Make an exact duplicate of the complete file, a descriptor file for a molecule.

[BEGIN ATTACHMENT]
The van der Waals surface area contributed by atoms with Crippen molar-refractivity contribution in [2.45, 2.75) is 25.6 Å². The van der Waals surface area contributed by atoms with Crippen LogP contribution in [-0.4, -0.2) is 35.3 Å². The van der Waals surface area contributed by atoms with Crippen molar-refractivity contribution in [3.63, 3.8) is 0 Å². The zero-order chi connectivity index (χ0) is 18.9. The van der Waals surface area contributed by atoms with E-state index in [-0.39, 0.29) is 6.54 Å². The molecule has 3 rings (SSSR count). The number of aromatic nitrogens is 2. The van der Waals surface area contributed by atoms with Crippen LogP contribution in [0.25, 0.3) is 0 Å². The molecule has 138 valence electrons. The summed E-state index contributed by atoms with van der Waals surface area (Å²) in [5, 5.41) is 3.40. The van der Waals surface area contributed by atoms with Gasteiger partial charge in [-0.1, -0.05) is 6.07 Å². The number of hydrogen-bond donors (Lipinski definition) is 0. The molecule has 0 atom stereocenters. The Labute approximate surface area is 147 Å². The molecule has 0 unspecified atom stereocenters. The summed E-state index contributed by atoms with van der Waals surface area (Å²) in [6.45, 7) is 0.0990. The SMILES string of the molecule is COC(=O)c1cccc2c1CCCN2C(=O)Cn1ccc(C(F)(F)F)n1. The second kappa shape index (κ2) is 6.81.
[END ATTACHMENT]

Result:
The van der Waals surface area contributed by atoms with Crippen molar-refractivity contribution in [2.45, 2.75) is 25.6 Å². The van der Waals surface area contributed by atoms with Crippen LogP contribution in [-0.4, -0.2) is 35.3 Å². The van der Waals surface area contributed by atoms with Crippen molar-refractivity contribution in [3.63, 3.8) is 0 Å². The zero-order chi connectivity index (χ0) is 18.9. The van der Waals surface area contributed by atoms with E-state index in [-0.39, 0.29) is 6.54 Å². The molecule has 3 rings (SSSR count). The number of aromatic nitrogens is 2. The van der Waals surface area contributed by atoms with Crippen LogP contribution in [0.25, 0.3) is 0 Å². The molecule has 138 valence electrons. The summed E-state index contributed by atoms with van der Waals surface area (Å²) in [5, 5.41) is 3.40. The van der Waals surface area contributed by atoms with Gasteiger partial charge in [-0.1, -0.05) is 6.07 Å². The number of hydrogen-bond donors (Lipinski definition) is 0. The molecule has 0 atom stereocenters. The Labute approximate surface area is 147 Å². The molecule has 0 unspecified atom stereocenters. The summed E-state index contributed by atoms with van der Waals surface area (Å²) in [6.45, 7) is 0.0990. The SMILES string of the molecule is COC(=O)c1cccc2c1CCCN2C(=O)Cn1ccc(C(F)(F)F)n1. The second kappa shape index (κ2) is 6.81.